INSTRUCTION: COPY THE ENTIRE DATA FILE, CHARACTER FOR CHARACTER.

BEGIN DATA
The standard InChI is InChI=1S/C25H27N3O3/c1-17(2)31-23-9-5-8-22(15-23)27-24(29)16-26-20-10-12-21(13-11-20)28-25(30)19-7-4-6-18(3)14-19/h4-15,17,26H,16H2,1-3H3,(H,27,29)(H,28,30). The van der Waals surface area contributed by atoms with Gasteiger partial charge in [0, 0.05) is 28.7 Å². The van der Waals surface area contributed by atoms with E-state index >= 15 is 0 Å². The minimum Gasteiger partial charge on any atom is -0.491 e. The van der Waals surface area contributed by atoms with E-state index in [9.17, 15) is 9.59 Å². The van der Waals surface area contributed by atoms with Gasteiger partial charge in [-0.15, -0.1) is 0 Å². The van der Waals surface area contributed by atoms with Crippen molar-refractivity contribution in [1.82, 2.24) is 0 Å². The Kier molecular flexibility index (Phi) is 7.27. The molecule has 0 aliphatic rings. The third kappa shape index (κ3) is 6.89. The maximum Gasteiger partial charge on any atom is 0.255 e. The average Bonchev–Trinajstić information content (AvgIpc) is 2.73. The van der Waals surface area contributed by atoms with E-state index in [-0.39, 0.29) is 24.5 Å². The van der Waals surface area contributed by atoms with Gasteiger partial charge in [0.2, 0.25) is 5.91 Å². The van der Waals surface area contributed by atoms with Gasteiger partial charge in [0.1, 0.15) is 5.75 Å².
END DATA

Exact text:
The standard InChI is InChI=1S/C25H27N3O3/c1-17(2)31-23-9-5-8-22(15-23)27-24(29)16-26-20-10-12-21(13-11-20)28-25(30)19-7-4-6-18(3)14-19/h4-15,17,26H,16H2,1-3H3,(H,27,29)(H,28,30). The van der Waals surface area contributed by atoms with Gasteiger partial charge in [0, 0.05) is 28.7 Å². The van der Waals surface area contributed by atoms with E-state index >= 15 is 0 Å². The minimum Gasteiger partial charge on any atom is -0.491 e. The van der Waals surface area contributed by atoms with E-state index in [9.17, 15) is 9.59 Å². The van der Waals surface area contributed by atoms with Gasteiger partial charge in [-0.15, -0.1) is 0 Å². The van der Waals surface area contributed by atoms with Crippen molar-refractivity contribution in [1.82, 2.24) is 0 Å². The Kier molecular flexibility index (Phi) is 7.27. The molecule has 0 aliphatic rings. The third kappa shape index (κ3) is 6.89. The maximum Gasteiger partial charge on any atom is 0.255 e. The average Bonchev–Trinajstić information content (AvgIpc) is 2.73. The van der Waals surface area contributed by atoms with E-state index in [-0.39, 0.29) is 24.5 Å². The van der Waals surface area contributed by atoms with Gasteiger partial charge in [0.2, 0.25) is 5.91 Å². The van der Waals surface area contributed by atoms with Gasteiger partial charge in [0.1, 0.15) is 5.75 Å².